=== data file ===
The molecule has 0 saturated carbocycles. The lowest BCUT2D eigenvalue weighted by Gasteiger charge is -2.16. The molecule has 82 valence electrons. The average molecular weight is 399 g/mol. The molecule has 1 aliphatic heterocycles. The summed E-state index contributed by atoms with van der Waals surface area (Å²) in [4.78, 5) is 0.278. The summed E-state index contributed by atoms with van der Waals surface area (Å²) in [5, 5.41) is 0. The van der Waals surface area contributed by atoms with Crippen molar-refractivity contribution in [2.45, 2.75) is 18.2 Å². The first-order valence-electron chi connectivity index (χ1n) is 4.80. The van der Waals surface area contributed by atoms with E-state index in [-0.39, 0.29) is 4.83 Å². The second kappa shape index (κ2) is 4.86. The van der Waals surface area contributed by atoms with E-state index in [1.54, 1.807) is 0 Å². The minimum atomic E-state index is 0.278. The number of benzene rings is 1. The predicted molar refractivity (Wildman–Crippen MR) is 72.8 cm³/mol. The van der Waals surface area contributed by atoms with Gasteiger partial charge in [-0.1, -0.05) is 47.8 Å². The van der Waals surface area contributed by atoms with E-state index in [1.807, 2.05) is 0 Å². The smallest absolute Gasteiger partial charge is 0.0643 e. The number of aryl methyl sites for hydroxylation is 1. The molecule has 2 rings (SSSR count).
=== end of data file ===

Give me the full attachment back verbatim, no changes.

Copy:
The molecule has 0 saturated carbocycles. The lowest BCUT2D eigenvalue weighted by Gasteiger charge is -2.16. The molecule has 82 valence electrons. The average molecular weight is 399 g/mol. The molecule has 1 aliphatic heterocycles. The summed E-state index contributed by atoms with van der Waals surface area (Å²) in [4.78, 5) is 0.278. The summed E-state index contributed by atoms with van der Waals surface area (Å²) in [5, 5.41) is 0. The van der Waals surface area contributed by atoms with Crippen molar-refractivity contribution in [2.45, 2.75) is 18.2 Å². The first-order valence-electron chi connectivity index (χ1n) is 4.80. The van der Waals surface area contributed by atoms with E-state index in [-0.39, 0.29) is 4.83 Å². The second kappa shape index (κ2) is 4.86. The van der Waals surface area contributed by atoms with E-state index in [1.54, 1.807) is 0 Å². The minimum atomic E-state index is 0.278. The number of benzene rings is 1. The predicted molar refractivity (Wildman–Crippen MR) is 72.8 cm³/mol. The van der Waals surface area contributed by atoms with Gasteiger partial charge in [-0.1, -0.05) is 47.8 Å². The van der Waals surface area contributed by atoms with E-state index in [1.807, 2.05) is 0 Å². The smallest absolute Gasteiger partial charge is 0.0643 e. The number of aryl methyl sites for hydroxylation is 1. The molecule has 2 rings (SSSR count).